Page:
Pics of this tank, for example, were taken approx. 8-9 months after set-up, after placing just a couple of root tabs into the sand at the outset:

http://s1105.photobucket.com/albums/...3RedSnakeSkins

Why don't you give it a go, and see how it works out ?
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post #5 of 11 (permalink) Old 03-01-2013, 09:22 PM Thread Starter
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Thank you. Again, very encouraging stuff. Thanks for the pics too. Very nice look. I am going ahead with it. The tank is already planted. Again, I don't need to know the way it works. These replies have boosted my confidence a lot. I only want to know how it works so that I can maximize the efficiency. I imagine some of the nutrient works its way down by itself and some is transported by the plants. Perhaps knowing the specific processes wouldn't help anyway. I will post my results sooner or later in my signature link.


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post #6 of 11 (permalink) Old 03-01-2013, 09:43 PM Thread Starter
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Now there is a photo link to the tank in my signature below. It only shows a section of the tank but there really isn't much to look at yet anyway.


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post #7 of 11 (permalink) Old 03-01-2013, 10:10 PM Thread Starter
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Well, I finally figured out what terms to google and answered most of my my own questions. With one or two very rare exceptions, aquatic plants can get all of their nutrients through the leaves. Root tabs can help some plants grow faster, but it is not needed. The only question I have remaining is:

Will root tabs cause the plants to take more, or less, nutrients from the water column?


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post #8 of 11 (permalink) Old 03-01-2013, 10:50 PM
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I don't have an answer for that, but I expect it depends on what agents/elements you're dosing into the water column, and what compounds are in the root tabs you're using.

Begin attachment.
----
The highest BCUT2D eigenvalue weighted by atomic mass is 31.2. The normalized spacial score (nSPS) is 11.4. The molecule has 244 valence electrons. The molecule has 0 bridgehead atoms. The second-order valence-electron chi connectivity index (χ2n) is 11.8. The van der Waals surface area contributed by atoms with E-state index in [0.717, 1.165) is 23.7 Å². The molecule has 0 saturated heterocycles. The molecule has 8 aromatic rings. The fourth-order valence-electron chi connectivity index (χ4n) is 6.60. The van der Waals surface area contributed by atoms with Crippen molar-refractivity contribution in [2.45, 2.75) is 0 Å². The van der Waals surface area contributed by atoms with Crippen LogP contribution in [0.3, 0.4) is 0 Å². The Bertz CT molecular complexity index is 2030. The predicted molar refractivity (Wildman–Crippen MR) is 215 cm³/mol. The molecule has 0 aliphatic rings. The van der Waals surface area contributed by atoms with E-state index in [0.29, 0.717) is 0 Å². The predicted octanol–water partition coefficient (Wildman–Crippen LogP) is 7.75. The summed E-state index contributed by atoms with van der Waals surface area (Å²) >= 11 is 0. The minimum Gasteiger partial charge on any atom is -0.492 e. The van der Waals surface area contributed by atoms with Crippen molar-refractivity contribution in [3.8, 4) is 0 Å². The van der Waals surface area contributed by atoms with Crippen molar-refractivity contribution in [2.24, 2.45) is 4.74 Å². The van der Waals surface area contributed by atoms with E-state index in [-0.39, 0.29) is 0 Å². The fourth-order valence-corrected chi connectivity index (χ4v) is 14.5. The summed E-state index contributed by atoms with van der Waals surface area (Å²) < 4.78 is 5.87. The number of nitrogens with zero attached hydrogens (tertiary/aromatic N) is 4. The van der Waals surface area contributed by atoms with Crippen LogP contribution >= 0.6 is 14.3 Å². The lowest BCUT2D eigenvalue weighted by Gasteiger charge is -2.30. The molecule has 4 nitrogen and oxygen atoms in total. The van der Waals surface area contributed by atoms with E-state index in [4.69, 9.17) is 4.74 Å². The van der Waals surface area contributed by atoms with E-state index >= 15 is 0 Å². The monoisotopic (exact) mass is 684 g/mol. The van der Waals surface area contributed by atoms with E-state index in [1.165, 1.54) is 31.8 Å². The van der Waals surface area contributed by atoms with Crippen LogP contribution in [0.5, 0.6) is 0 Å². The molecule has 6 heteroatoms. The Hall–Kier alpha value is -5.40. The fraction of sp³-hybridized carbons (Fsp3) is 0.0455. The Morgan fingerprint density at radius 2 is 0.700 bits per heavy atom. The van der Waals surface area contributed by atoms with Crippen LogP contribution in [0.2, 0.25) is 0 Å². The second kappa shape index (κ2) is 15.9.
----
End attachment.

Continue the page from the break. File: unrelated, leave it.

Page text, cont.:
One would think that plants will basically take/use whatever they need from what is available in either or both types of the fertilizers.
Rooted plants of course, will no doubt readily take up elements from the tabs, while non-rooted, like Anubias & java Ferns, will take all their nourishment from the water column.
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post #9 of 11 (permalink) Old 03-01-2013, 11:00 PM Thread Starter
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I get what you are saying. It is intuitive and I agree, but someone once told me that plants take up more fertilizer than they need and stockpile it. Therefore dosing tabs to the roots might actualy tend to lower my water column nitrate levels by ensuring they are not nutrient limited.


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post #10 of 11 (permalink) Old 03-01-2013, 11:05 PM
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The Triforce of plant growth consist of CO2, light, and nutrients.
1) Depends on age of tank
2) Depends on how much lights and CO2
3) Water column or substrate, some plants shoot roots or grow in the direction of nutrient sources.

Pool filter sands do help plants root, but depending on plant, sand might affect plant-ready available nutrient. This goes back to how deep your substrate is, age(bacteria diversity that provide plant-ready nutrients), and root tab chemistry (if using any)

What sort of plants do you plan on keeping?
What is your current tank/light setup?
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post #11 of 11 (permalink) Old 03-01-2013, 11:19 PM Thread Starter
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Check, check, and check.

Three inches of new pool filter sand in a 24 inch tall 80 gallon with a 20 gallon sump, three four foot t8 bulbs in a crap fixture sit right on top. I dose excel, K, Cal/Mag sulphate and flourish comprehensive. My tap provides P. My fish provide plenty of N. I will add Java ferns, a lot more Anubias and Crypts, and maybe some vals in the future.